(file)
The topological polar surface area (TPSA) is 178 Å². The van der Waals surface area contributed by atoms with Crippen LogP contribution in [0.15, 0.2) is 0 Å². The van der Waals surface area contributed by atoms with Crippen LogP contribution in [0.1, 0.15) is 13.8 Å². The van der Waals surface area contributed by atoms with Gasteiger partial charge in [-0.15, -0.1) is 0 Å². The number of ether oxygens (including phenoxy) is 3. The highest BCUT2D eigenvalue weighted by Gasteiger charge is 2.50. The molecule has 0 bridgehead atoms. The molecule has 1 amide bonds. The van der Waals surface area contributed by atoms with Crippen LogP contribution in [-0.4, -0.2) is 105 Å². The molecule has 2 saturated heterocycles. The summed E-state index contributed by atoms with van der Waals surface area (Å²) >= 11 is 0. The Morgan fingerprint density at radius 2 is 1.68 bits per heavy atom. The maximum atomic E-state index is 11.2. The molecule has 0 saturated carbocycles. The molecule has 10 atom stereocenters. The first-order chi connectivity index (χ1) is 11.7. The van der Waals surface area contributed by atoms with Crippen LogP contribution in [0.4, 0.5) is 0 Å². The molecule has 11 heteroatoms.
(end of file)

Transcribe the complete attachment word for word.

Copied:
The topological polar surface area (TPSA) is 178 Å². The van der Waals surface area contributed by atoms with Crippen LogP contribution in [0.15, 0.2) is 0 Å². The van der Waals surface area contributed by atoms with Crippen LogP contribution in [0.1, 0.15) is 13.8 Å². The van der Waals surface area contributed by atoms with Gasteiger partial charge in [-0.15, -0.1) is 0 Å². The number of ether oxygens (including phenoxy) is 3. The highest BCUT2D eigenvalue weighted by Gasteiger charge is 2.50. The molecule has 0 bridgehead atoms. The molecule has 1 amide bonds. The van der Waals surface area contributed by atoms with Crippen LogP contribution in [-0.4, -0.2) is 105 Å². The molecule has 2 saturated heterocycles. The summed E-state index contributed by atoms with van der Waals surface area (Å²) >= 11 is 0. The Morgan fingerprint density at radius 2 is 1.68 bits per heavy atom. The maximum atomic E-state index is 11.2. The molecule has 0 saturated carbocycles. The molecule has 10 atom stereocenters. The first-order chi connectivity index (χ1) is 11.7. The van der Waals surface area contributed by atoms with Crippen LogP contribution in [0.4, 0.5) is 0 Å². The molecule has 11 heteroatoms.